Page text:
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The appeal process, step by step

© 2019 Chris Ford, Esq., Ford Law AZ

Step 1 – During trial proceedings, before an appeal is contemplated


Most clients and even some trial attorneys are not mindful of the fact that any successful appeal has roots in the trial. During proceedings in the trial court, the parties present evidence and testimony, which form the factual underpinnings of a jury’s or court’s decision.


In contrast, no new evidence is presented or testimony taken in an appeal. The factual underpinnings of an appellate court’s decision all are found in the record of trial proceedings. Therefore, making proper objections and arguing appropriate legal theories at trial not only advance the client’s cause in that venue, but, if made with appellate strategy in mind, can help create a record that could form the basis for a successful appeal, or if the other party appeals, a successful response to that appeal.

Ford Law offers counseling in appellate practice and procedure and can help you or your trial attorney strategize appropriately during trial so that if an appeal is necessary or your opponent appeals a decision in your favor, you will be ready for litigation in the appellate court. 


Step 2 – Review of the trial record to determine appealability


As noted in Step 1, the trial court record – that is, the documents filed and testimony taken during trial proceedings – becomes fixed once the trial ends.


If you or your trial attorney believes that the trial court judge made an error of legal consequence, an appropriate first step is to have an appellate attorney review the trial court record to determine whether an appeal may be worthwhile.


The appellate attorney is not invested in the trial strategies or tactics and brings a fresh eye to the case. Appellate counsel can offer the important service of independently advising the client on whether taking a case on appeal makes sense. During this stage appellate counsel also may develop a strategy to best navigate the appellate court’s unique procedural rules and organize the trial court documents into an effective record on appeal.


Ford Law can help you through this process and will offer you practical, realistic advice on the potential merits of your case on appeal and what documentation will need to be assembled to best present your case to a reviewing court.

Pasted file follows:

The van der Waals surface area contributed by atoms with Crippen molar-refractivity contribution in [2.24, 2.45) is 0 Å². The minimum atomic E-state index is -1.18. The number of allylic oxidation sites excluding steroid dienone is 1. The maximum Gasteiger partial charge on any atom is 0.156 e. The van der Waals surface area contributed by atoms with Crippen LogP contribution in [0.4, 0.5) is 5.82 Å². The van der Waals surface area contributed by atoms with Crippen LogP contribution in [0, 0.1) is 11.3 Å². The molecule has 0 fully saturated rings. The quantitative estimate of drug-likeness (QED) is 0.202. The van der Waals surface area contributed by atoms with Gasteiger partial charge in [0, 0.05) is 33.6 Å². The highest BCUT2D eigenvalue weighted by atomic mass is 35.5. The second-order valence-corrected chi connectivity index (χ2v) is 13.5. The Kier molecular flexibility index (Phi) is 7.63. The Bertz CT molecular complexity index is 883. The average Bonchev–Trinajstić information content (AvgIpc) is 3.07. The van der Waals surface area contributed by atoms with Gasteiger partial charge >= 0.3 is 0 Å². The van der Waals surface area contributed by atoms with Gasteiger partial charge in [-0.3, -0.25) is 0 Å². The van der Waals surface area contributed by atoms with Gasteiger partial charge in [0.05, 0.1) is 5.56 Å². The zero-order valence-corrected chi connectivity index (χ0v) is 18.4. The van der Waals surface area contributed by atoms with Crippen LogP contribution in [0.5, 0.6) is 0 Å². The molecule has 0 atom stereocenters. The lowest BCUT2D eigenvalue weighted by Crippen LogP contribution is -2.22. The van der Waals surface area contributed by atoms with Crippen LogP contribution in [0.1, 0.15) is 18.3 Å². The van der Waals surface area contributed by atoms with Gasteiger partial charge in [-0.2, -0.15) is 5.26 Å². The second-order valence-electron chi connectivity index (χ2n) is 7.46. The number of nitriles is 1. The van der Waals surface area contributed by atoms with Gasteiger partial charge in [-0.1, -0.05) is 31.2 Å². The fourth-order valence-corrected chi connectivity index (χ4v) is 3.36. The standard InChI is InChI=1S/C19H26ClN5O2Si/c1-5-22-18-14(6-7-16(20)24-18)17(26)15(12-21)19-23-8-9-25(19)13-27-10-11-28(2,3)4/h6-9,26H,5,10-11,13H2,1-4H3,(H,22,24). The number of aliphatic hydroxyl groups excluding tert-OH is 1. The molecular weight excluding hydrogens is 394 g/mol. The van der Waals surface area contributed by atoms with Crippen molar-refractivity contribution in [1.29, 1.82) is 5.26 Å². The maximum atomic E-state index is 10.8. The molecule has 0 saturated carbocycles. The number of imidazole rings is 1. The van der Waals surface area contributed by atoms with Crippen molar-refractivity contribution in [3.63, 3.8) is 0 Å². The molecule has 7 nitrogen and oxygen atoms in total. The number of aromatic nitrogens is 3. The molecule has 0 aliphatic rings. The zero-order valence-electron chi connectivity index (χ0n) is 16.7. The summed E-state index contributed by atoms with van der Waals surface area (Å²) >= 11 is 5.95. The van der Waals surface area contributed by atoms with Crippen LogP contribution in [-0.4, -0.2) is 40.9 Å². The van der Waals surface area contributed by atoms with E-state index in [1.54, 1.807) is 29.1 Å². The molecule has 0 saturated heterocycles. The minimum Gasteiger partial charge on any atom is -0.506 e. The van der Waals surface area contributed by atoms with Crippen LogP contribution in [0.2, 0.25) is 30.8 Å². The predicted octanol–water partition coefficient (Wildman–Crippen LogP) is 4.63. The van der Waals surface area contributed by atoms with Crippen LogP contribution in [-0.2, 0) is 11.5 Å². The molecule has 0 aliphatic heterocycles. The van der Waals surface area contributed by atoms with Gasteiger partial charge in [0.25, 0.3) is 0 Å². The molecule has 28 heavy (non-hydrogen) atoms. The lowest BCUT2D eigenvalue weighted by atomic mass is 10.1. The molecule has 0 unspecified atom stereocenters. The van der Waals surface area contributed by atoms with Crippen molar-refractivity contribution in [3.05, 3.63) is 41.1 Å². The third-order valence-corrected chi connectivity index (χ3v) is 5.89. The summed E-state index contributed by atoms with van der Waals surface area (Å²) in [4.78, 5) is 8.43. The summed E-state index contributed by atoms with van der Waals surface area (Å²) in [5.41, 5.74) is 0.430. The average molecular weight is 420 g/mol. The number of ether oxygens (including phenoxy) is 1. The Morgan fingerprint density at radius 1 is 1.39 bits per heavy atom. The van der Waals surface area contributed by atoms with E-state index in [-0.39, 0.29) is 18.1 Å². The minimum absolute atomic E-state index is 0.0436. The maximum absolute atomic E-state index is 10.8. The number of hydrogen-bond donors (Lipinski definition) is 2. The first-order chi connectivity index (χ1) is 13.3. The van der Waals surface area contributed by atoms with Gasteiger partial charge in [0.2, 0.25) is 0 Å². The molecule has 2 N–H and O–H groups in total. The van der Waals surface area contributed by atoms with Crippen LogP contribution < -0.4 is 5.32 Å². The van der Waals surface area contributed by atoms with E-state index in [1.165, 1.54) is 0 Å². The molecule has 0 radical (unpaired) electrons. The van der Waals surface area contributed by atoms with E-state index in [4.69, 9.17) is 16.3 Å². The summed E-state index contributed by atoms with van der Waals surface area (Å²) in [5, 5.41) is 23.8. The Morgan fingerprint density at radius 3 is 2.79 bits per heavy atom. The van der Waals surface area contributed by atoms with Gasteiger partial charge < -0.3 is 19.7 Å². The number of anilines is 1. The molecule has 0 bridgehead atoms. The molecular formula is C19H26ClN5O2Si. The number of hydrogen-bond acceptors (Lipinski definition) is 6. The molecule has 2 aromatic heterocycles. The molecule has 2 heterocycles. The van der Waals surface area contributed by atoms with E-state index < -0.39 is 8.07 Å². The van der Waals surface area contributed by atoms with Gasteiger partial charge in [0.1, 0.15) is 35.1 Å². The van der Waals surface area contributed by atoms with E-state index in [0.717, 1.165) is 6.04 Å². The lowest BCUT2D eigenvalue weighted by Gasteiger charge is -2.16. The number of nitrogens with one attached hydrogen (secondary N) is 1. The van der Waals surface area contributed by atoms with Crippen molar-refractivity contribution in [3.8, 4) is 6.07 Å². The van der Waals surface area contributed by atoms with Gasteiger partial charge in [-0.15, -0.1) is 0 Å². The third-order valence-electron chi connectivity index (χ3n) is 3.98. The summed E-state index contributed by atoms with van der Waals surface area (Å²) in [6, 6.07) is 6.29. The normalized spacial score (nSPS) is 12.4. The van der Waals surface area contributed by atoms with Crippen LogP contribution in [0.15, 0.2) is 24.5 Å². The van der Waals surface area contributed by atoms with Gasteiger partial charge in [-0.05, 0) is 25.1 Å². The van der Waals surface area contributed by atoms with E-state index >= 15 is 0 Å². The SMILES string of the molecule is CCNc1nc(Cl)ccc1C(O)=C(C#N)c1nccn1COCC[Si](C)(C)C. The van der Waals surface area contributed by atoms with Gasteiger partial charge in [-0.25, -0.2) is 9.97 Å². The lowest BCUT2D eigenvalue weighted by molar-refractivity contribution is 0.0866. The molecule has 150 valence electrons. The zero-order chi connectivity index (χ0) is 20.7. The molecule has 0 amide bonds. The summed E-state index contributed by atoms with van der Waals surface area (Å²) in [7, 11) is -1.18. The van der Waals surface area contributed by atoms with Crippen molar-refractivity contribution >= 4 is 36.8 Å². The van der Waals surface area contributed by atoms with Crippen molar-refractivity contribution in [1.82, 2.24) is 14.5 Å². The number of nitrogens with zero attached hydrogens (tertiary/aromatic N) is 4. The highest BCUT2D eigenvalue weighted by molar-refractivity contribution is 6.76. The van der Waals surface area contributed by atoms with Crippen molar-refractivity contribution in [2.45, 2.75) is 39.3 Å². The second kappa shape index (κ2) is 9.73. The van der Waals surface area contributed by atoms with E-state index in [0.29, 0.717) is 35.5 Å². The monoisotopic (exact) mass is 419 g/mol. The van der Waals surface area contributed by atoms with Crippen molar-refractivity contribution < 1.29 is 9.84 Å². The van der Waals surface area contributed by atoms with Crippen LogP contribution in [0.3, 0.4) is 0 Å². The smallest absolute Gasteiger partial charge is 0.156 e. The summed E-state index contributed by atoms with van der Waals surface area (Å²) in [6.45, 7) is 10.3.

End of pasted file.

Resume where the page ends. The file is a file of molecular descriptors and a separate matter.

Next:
Step 3 – File the notice of appeal


If during Step 2 you considered counsel’s advice and decided to proceed with your appeal, your appellate lawyer will file notice of appeal. The documents itself is quite brief and relatively simple, but filing a notice of appeal carries important legal consequences.


First, it is crucial that the notice be filed within the time allotted by court rules, which, depending on the court, can vary anywhere from 10 to 60 days. In Arizona and in the U.S. Court of Appeals for the Ninth Circuit, the time limit is 30 days.


Failure to file notice of appeal timely dooms your appeal, because the appellate court loses jurisdiction to take your case once the deadline has passed. Thus, timely filing of notice of appeal is a must.


Ford Law can help assure that you notice is timely filed. In California cases, the deadline is not always clear because of the way procedural rules are written, so the assistance of appellate counsel in this process is especially important in that state.


Step 4 – Designate the record and file related papers


Assuming you timely filed your notice of appeal as outlined in Step 3, what will follow is a flurry of activity in your appellate lawyer’s office. Your attorney must determine which portions of the record – i.e. briefs or affidavits filed in the trial court, as well as transcripts of oral proceedings in the courtroom – to include in the record appeal to best present your case.


Your appellate counsel may discuss with you the two types of transcripts that typically are filed with an appeal:

  • Clerk’s transcript – the collection of all written documents filed during the trial court process that have been designated as part of the record on appeal; and

  • Reporter’s transcript – the collection of all designated transcript(s) from all relevant trial court hearing(s) and day(s) of trial.

Depending on the rules of the appellate venue, one or both of these transcripts may be assembled by your attorney into document known as an appendix or excerpt of record.[1]


Your cooperation with appellate counsel is crucial at this stage to make sure counsel has the opportunity to review all relevant documents that may go into the appellate record. Deadlines for the filing of a notice designating the record on appeal are very short in most appellate courts.